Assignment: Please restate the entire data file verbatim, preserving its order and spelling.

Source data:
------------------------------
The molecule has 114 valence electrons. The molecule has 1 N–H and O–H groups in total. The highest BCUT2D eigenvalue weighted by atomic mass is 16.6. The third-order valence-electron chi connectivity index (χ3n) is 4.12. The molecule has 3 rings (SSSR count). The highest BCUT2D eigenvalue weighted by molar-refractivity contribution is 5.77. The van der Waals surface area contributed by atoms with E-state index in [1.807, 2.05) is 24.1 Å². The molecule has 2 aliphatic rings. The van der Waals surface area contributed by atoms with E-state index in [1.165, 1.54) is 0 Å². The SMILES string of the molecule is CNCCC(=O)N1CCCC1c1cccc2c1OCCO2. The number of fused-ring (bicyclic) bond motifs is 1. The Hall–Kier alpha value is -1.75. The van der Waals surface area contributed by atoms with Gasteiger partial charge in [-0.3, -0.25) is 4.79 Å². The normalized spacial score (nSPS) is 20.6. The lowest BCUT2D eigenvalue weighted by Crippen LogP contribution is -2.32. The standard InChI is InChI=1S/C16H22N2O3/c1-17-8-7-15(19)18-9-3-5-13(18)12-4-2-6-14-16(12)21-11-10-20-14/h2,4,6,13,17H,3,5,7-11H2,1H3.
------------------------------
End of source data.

The molecule has 114 valence electrons. The molecule has 1 N–H and O–H groups in total. The highest BCUT2D eigenvalue weighted by atomic mass is 16.6. The third-order valence-electron chi connectivity index (χ3n) is 4.12. The molecule has 3 rings (SSSR count). The highest BCUT2D eigenvalue weighted by molar-refractivity contribution is 5.77. The van der Waals surface area contributed by atoms with E-state index in [1.807, 2.05) is 24.1 Å². The molecule has 2 aliphatic rings. The van der Waals surface area contributed by atoms with E-state index in [1.165, 1.54) is 0 Å². The SMILES string of the molecule is CNCCC(=O)N1CCCC1c1cccc2c1OCCO2. The number of fused-ring (bicyclic) bond motifs is 1. The Hall–Kier alpha value is -1.75. The van der Waals surface area contributed by atoms with Gasteiger partial charge in [-0.3, -0.25) is 4.79 Å². The normalized spacial score (nSPS) is 20.6. The lowest BCUT2D eigenvalue weighted by Crippen LogP contribution is -2.32. The standard InChI is InChI=1S/C16H22N2O3/c1-17-8-7-15(19)18-9-3-5-13(18)12-4-2-6-14-16(12)21-11-10-20-14/h2,4,6,13,17H,3,5,7-11H2,1H3.